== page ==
Market Mad House

In individuals, insanity is rare; but in groups, parties, nations and epochs, it is the rule. Friedrich Nietzsche


Scotland Explores Basic Income

Scotland has become the latest country to explore the possibility of providing a Universal Basic Income or UBI to all citizens.

The Scottish Government and the Scottish Basic Income are developing a UBI scheme that will be tested in the county of Fife, The Independent reported. The scheme would replace welfare benefits and tax credits with a universal flat rate payment.

The network and civil servants were scheduled to discuss the scheme with the Fife Council which would authorize it. If the test in Fife is successful the scheme would be rolled out across Scotland. Before its adoption the scheme would have to be approved by Scotland’s parliament.

Basic income has become a hot topic in British politics the opposition Labour Party has discussed the concept. The governing Conservatives also discussed such a plan but ruled it out in September.

The politicians are interested in basic income; because two thirds of Britons looked favorably on the idea, an Independent poll from May indicates. Although other polls have found there might be less support than that for UBI.

The Scottish Parliament in Edinburgh
The Scottish Parliament in Edinburgh

Why the Brits are Interested in Basic Income

Under a basic income system the government provides every citizen whose income is below the poverty line with a cash payment. The idea is popular in Britain as a replacement to country’s costly, bureaucratic and often ineffective welfare system.

Her Majesty’s Government is in the midst of a welfare reform program that’s been stalled. Much of the support for UBI comes from popular frustration with the existing welfare system in the United Kingdom.

A successful UBI program in Scotland would put pressure on the British government to roll the system out to the entire country. It would also serve as an example that other English speaking countries like the United States, Canada and Australia might follow.

Unions Oppose Basic Income

The Ontario Public Service Employees Union has come out against basic income. The Union’s president Warren Thomas issued “a cautionary statement” on a basic income program that the province’s government is looking into.toronto-officeThomas denounced basic income as a right-wing plot of privatize welfare and destroy social services, Basic Income Earth Network reported. He is particularly worried that basic income would “reduce the government’s role in providing services.”

Translation it might cost some welfare bureaucrats their jobs. The biggest problem with the current welfare system in most countries; including the US, Canada and the UK, is the massive bureaucracy that administers it. Much of that bureaucracy is little more than a “make work” program for bureaucrats.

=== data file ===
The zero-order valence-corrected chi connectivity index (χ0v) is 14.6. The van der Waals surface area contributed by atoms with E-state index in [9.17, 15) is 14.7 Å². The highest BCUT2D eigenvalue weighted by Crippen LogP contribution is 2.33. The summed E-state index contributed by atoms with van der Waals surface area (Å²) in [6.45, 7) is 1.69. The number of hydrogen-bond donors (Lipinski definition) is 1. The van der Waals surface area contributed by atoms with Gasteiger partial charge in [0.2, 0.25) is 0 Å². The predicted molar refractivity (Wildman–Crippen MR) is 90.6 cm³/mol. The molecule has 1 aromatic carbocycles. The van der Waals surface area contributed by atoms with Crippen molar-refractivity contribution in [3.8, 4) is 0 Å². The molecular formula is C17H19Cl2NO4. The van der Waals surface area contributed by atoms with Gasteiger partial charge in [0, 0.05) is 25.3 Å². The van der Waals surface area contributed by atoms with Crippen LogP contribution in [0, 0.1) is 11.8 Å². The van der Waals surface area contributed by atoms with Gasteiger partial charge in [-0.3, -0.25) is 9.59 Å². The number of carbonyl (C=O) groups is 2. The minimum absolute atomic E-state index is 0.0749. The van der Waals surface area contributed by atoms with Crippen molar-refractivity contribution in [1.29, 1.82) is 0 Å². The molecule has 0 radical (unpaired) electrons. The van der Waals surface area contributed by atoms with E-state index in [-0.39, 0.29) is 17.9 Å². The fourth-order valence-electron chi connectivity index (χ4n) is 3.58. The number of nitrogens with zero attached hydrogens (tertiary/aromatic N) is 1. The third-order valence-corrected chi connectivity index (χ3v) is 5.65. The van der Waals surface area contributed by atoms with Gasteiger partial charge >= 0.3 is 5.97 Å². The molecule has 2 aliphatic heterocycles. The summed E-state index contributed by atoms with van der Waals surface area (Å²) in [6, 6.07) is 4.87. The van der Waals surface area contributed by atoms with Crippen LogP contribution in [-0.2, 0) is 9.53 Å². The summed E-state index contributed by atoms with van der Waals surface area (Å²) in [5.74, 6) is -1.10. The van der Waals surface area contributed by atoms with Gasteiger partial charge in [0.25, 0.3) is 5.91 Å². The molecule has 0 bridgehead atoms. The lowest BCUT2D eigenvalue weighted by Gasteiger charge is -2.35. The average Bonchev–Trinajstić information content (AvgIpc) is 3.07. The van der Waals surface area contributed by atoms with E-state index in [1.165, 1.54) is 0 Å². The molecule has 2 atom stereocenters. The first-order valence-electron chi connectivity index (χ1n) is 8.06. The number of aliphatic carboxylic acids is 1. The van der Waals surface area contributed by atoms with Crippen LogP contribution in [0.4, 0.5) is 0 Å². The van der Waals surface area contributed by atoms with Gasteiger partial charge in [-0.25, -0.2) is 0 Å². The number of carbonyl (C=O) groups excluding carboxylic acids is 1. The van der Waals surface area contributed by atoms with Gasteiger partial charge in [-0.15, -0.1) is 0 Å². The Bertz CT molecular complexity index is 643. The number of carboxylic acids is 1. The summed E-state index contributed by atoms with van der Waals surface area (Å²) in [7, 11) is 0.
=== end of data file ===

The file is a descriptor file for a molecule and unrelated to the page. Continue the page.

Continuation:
Instead of basic income Thomas supports expanding existing social assistance programs. In other words hire more bureaucrats who will pay more dues to Thomas’s union. Whether that would actually help the poor is debatable.

Ontario Wants to Test Basic Income

Thomas’s remarks were prompted by an Ontario government discussion paper; called Finding a Better Way: A Basic Income Pilot Project for Ontario, prepared by Hugh D. Segal of Massey College. In the paper recommends that Ontario a test of a basic income scheme to see how it would work.

It’s easy to see why Thomas is wary of Segal’s proposal. A copy of the paper posted online contains this language:

“The main purpose of a Basic Income Pilot must be to test replacing the broad policing, control, and monitoring now present in Ontario Works and the Ontario Disability Support Program (ODSP), with a modestly more generous Basic Income, disbursed automatically to those living beneath a certain income threshold.”


It sounds as if Segal wants to scrap the existing welfare system and go to Basic Income. If that were to occur; a lot of welfare bureaucrats might find themselves looking for a job or applying for basic income.

Segal’s pilot would run for three years and test the replacement of existing welfare and disability payments with a basic income. Some of the specifics of the program include a negative income tax of $1,320 a month and a $500 a month payment to the disabled. If Ontario’s government accepts Segal’s suggestion the test could begin as early as March 2017 just next year.

It looks as if basic income might soon become a reality in at least one English speaking country. If it does expect to see a lot more resistance from government employees’ unions and their apologists in the media, because bureaucrats will always fight to the death for their right to a cushy job.